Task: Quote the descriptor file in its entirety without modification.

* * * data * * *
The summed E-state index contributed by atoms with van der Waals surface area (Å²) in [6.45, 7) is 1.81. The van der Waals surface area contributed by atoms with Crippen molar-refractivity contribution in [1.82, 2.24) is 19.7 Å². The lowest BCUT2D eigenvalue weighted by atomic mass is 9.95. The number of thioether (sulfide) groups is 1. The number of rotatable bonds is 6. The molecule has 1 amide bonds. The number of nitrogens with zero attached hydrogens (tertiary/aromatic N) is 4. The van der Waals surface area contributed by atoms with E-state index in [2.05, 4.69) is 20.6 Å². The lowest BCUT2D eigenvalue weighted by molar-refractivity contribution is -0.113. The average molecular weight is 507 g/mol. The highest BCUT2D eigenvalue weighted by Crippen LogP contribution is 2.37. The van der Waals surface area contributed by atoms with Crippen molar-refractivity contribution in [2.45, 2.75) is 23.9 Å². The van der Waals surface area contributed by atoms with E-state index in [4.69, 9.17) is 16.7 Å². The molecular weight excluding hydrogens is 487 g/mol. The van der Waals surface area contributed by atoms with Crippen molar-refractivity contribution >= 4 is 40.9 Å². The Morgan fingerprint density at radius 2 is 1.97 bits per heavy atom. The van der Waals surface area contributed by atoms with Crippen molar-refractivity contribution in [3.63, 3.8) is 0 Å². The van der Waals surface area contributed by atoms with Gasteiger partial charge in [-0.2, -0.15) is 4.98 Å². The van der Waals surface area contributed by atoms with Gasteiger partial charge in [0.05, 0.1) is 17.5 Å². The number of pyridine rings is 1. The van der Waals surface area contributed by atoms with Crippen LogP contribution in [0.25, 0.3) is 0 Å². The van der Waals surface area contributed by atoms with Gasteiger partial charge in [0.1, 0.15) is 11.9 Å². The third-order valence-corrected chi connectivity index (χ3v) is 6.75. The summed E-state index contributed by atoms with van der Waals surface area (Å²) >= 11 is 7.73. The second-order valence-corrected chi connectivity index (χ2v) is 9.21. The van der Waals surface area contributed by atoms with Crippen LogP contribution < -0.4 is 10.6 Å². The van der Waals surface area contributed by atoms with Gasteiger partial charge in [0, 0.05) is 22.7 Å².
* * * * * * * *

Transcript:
The summed E-state index contributed by atoms with van der Waals surface area (Å²) in [6.45, 7) is 1.81. The van der Waals surface area contributed by atoms with Crippen molar-refractivity contribution in [1.82, 2.24) is 19.7 Å². The lowest BCUT2D eigenvalue weighted by atomic mass is 9.95. The number of thioether (sulfide) groups is 1. The number of rotatable bonds is 6. The molecule has 1 amide bonds. The number of nitrogens with zero attached hydrogens (tertiary/aromatic N) is 4. The van der Waals surface area contributed by atoms with E-state index in [2.05, 4.69) is 20.6 Å². The lowest BCUT2D eigenvalue weighted by molar-refractivity contribution is -0.113. The average molecular weight is 507 g/mol. The highest BCUT2D eigenvalue weighted by Crippen LogP contribution is 2.37. The van der Waals surface area contributed by atoms with Crippen molar-refractivity contribution in [2.45, 2.75) is 23.9 Å². The van der Waals surface area contributed by atoms with E-state index in [4.69, 9.17) is 16.7 Å². The molecular weight excluding hydrogens is 487 g/mol. The van der Waals surface area contributed by atoms with Crippen molar-refractivity contribution >= 4 is 40.9 Å². The Morgan fingerprint density at radius 2 is 1.97 bits per heavy atom. The van der Waals surface area contributed by atoms with Crippen molar-refractivity contribution in [3.63, 3.8) is 0 Å². The van der Waals surface area contributed by atoms with Gasteiger partial charge in [-0.2, -0.15) is 4.98 Å². The van der Waals surface area contributed by atoms with Gasteiger partial charge in [0.05, 0.1) is 17.5 Å². The number of pyridine rings is 1. The van der Waals surface area contributed by atoms with Crippen LogP contribution in [0.25, 0.3) is 0 Å². The van der Waals surface area contributed by atoms with Gasteiger partial charge in [0.1, 0.15) is 11.9 Å². The third-order valence-corrected chi connectivity index (χ3v) is 6.75. The summed E-state index contributed by atoms with van der Waals surface area (Å²) >= 11 is 7.73. The second-order valence-corrected chi connectivity index (χ2v) is 9.21. The van der Waals surface area contributed by atoms with Crippen LogP contribution < -0.4 is 10.6 Å². The van der Waals surface area contributed by atoms with Gasteiger partial charge in [0, 0.05) is 22.7 Å².